Erratic SYRIZA

Erratic SYRIZA

Just before submitting her resignation, former Alternate Finance Minister Nadia Valavani said that when Parliament gave Prime Minister Alexis Tsipras the authority to negotiate a new bailout with creditors on July 11, she voted “yes” because she believed that there would eventually be no deal. Ex-Finance Minister Yanis Varoufakis abstained from that same vote although he had earlier said that he “fully supports” his successor, Euclid Tsakalotos, and suggested he would vote “yes.”

Varoufakis obviously also deemed that there would be no deal, as he later went on to vote against the first set of prior actions. Then, all of a sudden, early Thursday, Varoufakis voted in favor of the second batch of measures. “The agreement is destined to fail,” the former minister said, adding that it was, however, more important “to maintain the unity of SYRIZA, to support Alexis Tsipras and to back Euclid Tsakalotos.”

The erratic and inconsistent behavior of the two former ministers is a symptom of the schizophrenia of SYRIZA’s inner opposition. By investing in anti-bailout discourse, the leftist party went from garnering a scant 4 percent in the 2009 elections to become government. SYRIZA has now chosen to sign and (possibly) implement a very harsh deal. The dissenters are expressing their disagreement, but they claim to be backing this first-time-left government as they do not wish – or dare – to bring about its collapse.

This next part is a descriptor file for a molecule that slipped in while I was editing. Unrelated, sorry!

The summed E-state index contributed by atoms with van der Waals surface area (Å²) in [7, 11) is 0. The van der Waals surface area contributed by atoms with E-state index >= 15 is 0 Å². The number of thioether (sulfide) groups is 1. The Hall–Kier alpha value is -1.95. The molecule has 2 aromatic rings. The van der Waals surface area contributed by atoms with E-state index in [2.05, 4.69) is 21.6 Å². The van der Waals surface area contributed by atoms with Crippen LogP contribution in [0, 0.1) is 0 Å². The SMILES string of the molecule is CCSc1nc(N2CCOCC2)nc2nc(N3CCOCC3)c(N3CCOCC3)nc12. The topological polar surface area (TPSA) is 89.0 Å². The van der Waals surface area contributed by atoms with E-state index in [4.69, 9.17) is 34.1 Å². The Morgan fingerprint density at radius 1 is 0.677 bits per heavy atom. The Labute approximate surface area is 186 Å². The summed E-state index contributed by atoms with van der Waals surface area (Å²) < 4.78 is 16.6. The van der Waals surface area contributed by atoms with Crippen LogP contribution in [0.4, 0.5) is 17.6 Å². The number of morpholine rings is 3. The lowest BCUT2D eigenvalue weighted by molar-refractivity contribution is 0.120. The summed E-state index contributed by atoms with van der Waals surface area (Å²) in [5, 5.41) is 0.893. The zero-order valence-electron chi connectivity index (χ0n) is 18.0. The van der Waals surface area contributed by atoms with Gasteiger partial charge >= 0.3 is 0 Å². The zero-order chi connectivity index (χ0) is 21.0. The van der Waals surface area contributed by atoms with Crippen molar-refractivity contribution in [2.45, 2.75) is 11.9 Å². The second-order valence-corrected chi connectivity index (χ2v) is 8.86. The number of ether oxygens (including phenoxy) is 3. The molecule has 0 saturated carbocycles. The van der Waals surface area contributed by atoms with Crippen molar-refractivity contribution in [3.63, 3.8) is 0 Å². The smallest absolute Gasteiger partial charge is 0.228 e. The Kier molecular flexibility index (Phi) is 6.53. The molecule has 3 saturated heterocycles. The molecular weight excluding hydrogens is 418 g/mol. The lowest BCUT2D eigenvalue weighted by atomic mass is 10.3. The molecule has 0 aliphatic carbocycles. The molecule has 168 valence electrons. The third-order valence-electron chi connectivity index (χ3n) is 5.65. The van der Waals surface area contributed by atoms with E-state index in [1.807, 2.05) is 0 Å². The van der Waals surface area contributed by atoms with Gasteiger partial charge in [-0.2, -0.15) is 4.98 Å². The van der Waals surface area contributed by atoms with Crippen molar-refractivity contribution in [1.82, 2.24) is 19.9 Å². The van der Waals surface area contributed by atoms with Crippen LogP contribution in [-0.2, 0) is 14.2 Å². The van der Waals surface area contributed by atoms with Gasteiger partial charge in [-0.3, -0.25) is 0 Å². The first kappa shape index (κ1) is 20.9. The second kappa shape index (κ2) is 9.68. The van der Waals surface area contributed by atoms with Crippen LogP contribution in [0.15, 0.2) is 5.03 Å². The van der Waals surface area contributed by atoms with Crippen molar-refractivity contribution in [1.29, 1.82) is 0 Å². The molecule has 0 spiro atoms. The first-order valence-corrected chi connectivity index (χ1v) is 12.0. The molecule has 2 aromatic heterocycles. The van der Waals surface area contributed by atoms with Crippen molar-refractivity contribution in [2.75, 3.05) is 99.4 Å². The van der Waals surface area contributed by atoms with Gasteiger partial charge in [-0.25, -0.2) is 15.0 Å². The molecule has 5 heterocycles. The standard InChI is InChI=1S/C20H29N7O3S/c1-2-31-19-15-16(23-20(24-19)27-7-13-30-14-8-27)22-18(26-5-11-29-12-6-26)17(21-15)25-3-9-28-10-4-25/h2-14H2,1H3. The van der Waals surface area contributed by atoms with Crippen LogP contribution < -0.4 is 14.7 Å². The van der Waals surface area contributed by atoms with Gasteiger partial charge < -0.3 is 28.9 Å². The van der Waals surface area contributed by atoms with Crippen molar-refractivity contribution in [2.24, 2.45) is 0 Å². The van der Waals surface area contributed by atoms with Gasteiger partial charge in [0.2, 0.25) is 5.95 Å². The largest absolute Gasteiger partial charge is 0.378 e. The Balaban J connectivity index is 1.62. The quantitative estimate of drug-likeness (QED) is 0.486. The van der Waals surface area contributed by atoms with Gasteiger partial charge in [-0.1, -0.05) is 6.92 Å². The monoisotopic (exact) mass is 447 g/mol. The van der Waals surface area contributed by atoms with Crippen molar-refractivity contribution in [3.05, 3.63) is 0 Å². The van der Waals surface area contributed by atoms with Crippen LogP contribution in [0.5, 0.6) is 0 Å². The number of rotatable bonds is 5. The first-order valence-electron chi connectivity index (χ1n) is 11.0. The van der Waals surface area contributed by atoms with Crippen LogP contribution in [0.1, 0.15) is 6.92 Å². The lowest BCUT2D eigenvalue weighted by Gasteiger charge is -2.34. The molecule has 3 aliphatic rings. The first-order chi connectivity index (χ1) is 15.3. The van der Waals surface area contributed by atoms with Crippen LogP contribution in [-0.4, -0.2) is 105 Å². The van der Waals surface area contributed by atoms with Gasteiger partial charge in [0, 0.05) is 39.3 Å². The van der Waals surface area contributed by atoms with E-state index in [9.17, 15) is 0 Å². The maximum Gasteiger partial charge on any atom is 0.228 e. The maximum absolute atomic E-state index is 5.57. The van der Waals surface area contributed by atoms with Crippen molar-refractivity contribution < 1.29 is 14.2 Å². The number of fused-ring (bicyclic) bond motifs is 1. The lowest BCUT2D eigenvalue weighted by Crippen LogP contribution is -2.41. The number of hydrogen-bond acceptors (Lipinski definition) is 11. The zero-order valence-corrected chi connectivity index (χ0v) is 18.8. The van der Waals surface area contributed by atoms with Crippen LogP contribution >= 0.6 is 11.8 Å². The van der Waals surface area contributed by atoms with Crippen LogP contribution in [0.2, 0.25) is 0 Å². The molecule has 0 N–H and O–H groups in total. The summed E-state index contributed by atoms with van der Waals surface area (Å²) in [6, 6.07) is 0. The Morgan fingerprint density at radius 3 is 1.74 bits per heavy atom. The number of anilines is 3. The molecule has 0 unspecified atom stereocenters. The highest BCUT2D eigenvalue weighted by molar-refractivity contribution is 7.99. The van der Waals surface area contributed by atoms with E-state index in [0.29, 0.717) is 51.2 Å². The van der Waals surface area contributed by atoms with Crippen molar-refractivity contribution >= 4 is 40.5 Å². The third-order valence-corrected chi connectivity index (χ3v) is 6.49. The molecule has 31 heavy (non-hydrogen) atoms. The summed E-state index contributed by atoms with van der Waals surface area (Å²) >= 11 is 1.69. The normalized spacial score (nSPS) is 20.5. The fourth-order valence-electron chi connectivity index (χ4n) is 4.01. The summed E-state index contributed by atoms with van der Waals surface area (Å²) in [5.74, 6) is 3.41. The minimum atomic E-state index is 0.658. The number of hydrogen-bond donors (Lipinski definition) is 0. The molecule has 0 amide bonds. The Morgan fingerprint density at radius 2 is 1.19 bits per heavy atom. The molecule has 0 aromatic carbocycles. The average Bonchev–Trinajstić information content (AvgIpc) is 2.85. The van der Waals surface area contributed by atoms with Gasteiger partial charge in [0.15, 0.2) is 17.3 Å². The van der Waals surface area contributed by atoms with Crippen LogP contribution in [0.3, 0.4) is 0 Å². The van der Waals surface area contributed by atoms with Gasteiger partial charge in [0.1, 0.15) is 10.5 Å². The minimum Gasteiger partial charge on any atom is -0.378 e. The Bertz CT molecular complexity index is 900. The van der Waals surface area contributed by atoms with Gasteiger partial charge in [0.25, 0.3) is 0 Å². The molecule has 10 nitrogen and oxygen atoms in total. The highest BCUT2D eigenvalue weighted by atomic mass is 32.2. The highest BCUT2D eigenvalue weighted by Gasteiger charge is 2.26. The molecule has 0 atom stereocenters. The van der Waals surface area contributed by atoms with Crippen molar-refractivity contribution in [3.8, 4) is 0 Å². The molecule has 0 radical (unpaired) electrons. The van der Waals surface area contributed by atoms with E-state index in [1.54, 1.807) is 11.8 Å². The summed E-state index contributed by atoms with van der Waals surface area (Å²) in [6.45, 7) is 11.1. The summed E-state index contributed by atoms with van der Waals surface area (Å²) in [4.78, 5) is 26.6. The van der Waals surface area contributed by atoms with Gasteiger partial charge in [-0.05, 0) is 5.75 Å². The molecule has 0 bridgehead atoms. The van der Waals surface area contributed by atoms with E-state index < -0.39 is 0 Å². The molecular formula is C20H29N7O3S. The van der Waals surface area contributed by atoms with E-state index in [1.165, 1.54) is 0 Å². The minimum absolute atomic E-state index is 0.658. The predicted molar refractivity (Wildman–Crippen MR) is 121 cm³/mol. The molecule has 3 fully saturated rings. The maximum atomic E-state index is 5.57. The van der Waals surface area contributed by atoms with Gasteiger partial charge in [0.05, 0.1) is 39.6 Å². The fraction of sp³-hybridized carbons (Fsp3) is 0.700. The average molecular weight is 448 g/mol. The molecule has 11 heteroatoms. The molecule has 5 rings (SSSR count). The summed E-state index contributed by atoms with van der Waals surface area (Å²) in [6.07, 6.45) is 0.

Things are not much better in SYRIZA’s pro-bailout camp either. Justice Minister Nikos Paraskevopoulos half-heartedly backed the bill that he himself brought to Parliament, portraying the reform of the code of civil procedure as a necessary evil. He attacked, in other words, the overhaul of a dysfunctional system that should have taken place many years ago.

Tsipras has adopted a similar strategy by refusing to take ownership of the program and presenting himself as a prime minister of limited responsibility.

Meanwhile, of course, no one denies that the country is in a very crucial phase and suffering a multifaceted crisis. The problem is that all these who supposedly made the big decision to cross the Rubicon are being apologetic instead of standing by their decisions. In that way, they are preparing the ground for conspiracy theories about coups and blackmail, while reinforcing skepticism among that group of Europeans who believe that Greece is incapable of reform.

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